Sex Hormones

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Sex Hormones

Sex hormones are certain types of chemical substances that prepare an animal's body for reproduction. They are secreted by a gland or an organ. Sex hormones determine both male and female sexual characteristics and can also influence a person's behavior.

Hormones are chemical messengers in both animals and plants. In animals, they are produced by glands. Hormones travel through the blood to target tissues where the hormones act as chemical regulators. Hormones influence reproduction, growth, and overall bodily balance, among other things. Sex hormones are important to all animals, but are especially so to vertebrates (animals with a backbone). In humans, the sex hormones—androgens, estrogens, and progestins—are essential for those body processes that are related to reproduction.

Although scientists have only begun to understand sex hormones in the last fifty years, their effects have long been known and recognized. Farmers have known for millennia that castration (or removing a male animal's testes; the sperm-making organs) not only makes these animals more manageable but improves the quality of their meat. In Renaissance times (fourteenth to sixteenth century), boys in the church choir were sometimes castrated to keep their beautiful high voices from changing.


In humans, the glands that produce hormones involved with sex and reproduction are the pituitary gland, the gonads, and the adrenal glands. The pituitary gland is a small organ below or at the base of the brain. It is about the size of a pea, yet it has a powerful effect on several other glands in the body. The pituitary gland releases eight different hormones. These stimulate other parts or organs in the body, including the gonads. For example, the pituitary gland's follicle-stimulating hormone (FSH) promotes the production of sex cells in males (sperm) and the maturing of sex cells in women (ovaries). The prolactin produced by the pituitary gland gets the female body ready to produce milk when needed.


The gonads consist of the testes in males and the ovaries in females. These usually come in pairs. The ovaries produce egg cells or ova as well as the hormones known as the estrogens and the progestins. These hormones are usually produced in regular cycles and control female sexual development, thus triggering female secondary sexual characteristics like breasts. The hormones also prepare the body once pregnancy occurs and help ensure that it can sustain the developing fetus (the human embryo).


The main estrogens are estradiol, estrone, and estriol. The main progestin is called progesterone. There are also several kinds of androgens (or male sex hormones) produced by the gonads, but the primary one is testosterone. This hormone stimulates hair growth and the lowering of the voices when a male goes through puberty. The adrenal glands also come in pairs in humans, and their name comes from being located so close to the kidneys. Only the outer part, called the cortex, secretes sex hormones, since it is made up of tissue that is similar to that found in the ovaries and testes.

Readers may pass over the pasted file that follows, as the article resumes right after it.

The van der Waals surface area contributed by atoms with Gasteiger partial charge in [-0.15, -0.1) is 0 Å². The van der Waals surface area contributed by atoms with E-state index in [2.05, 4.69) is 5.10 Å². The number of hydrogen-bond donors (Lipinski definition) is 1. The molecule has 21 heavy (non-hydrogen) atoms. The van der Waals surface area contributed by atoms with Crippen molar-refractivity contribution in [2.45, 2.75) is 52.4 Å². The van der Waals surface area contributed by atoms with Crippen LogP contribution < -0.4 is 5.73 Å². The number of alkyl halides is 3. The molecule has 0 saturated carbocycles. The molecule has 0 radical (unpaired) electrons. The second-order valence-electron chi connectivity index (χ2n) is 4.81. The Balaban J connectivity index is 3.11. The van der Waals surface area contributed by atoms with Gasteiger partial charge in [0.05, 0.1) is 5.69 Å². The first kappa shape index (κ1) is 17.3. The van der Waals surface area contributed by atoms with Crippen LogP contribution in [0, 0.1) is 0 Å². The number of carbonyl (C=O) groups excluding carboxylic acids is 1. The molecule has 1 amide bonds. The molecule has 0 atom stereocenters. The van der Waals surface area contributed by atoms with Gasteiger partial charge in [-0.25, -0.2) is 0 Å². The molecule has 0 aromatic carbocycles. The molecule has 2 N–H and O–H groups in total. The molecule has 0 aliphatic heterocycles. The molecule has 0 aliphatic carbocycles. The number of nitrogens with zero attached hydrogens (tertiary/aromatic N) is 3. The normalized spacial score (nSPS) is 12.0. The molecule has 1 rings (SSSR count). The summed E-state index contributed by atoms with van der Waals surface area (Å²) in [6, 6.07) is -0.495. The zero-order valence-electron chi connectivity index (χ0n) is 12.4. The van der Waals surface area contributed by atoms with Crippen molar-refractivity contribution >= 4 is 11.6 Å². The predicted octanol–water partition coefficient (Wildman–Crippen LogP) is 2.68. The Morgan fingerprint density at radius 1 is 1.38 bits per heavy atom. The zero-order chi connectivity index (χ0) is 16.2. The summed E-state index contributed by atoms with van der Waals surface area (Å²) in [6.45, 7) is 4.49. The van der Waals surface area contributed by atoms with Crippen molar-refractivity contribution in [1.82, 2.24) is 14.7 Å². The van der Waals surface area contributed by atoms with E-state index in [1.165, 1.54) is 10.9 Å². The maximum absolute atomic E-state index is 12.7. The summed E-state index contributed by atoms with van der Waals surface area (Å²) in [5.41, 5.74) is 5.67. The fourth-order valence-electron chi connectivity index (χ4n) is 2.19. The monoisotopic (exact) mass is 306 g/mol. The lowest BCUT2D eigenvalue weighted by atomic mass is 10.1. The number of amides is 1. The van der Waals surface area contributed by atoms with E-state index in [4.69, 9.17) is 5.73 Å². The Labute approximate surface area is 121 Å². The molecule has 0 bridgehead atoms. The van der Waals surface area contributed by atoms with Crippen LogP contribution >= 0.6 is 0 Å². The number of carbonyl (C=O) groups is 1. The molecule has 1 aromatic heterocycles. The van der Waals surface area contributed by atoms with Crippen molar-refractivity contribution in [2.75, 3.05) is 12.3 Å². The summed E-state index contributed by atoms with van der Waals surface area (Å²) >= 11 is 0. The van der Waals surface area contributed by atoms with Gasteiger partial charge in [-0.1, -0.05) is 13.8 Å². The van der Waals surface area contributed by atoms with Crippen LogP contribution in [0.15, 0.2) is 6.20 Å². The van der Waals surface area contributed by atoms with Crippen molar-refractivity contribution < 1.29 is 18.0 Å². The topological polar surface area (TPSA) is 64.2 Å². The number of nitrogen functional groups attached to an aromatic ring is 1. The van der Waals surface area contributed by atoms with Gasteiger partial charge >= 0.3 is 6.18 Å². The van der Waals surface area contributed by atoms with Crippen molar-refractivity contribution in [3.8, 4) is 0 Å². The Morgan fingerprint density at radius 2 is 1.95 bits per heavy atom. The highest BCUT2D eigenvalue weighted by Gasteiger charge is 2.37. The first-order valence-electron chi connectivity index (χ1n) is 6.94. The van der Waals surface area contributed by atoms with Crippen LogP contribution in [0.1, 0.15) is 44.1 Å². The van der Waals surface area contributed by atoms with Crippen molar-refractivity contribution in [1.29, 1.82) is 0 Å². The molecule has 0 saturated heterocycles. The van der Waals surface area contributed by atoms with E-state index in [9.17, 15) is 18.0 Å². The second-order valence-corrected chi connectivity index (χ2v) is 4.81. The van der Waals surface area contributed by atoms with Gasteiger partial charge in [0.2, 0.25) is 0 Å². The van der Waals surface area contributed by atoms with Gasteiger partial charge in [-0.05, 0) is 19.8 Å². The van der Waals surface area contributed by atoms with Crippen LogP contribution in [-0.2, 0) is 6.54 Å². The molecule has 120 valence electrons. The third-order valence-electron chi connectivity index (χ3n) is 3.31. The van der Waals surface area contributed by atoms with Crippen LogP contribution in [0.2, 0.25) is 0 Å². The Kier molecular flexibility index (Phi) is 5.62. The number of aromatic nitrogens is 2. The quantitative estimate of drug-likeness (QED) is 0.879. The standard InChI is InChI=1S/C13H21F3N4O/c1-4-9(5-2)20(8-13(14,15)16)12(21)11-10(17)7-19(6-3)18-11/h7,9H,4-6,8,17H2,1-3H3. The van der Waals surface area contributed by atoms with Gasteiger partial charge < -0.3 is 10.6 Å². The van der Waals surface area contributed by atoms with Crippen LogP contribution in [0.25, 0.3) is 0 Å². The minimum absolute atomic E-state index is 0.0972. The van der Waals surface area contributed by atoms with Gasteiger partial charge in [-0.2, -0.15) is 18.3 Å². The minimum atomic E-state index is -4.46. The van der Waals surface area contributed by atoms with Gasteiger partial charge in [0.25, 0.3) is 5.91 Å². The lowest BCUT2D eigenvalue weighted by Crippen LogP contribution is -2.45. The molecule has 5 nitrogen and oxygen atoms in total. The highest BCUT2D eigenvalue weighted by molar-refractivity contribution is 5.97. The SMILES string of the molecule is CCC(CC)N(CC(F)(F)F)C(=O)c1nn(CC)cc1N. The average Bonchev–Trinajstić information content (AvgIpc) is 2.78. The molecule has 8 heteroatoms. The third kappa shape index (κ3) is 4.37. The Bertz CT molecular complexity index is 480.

Sex hormones are important throughout life. They come into play at times other than sexual maturity. These hormones are working from the time of early development to influence the developing fetus. For example, testosterone begins to work before a baby is born by stimulating the growth of male genitals. Like all sex hormones, it also influences the development of other organs that are not directly related to reproduction. Later in life, the production of female and male sex hormones is gradually reduced with aging. Major changes can occur as a woman no longer produces eggs that can be fertilized.

Sex hormones also influence behavior. This is most noticeable in animals. Since sexual reproduction is mostly a joint, or cooperative, effort in which each partner supplies half of the needed ingredients (egg and sperm), many animals go through cycles during which they are receptive to mating. With the exception of humans and a few other mammals, most animals go through only one or two estrous cycles (called "heat") during which their hormones motivate them to reproduce.

Sex hormones also influence animals to do all the necessary things to care for their young. These include nest-building, nursing, and feeding. In males especially, sex hormones account for much of the aggressive behavior displayed during the mating season. Studies of rhesus monkeys have shown that those with the highest levels of testosterone in their blood are the ones doing all of the threatening, chasing, and fighting. These monkeys are dominant, or usually near the top of their social order. If the goal of all living things is to reproduce, then sex hormones are the key to all life. These hormones guide the reproductive process, and affect bodily changes as well as behavior.

[See alsoEndocrine System; Hormone; Human Reproduction; Reproduction, Sexual; Reproductive System ]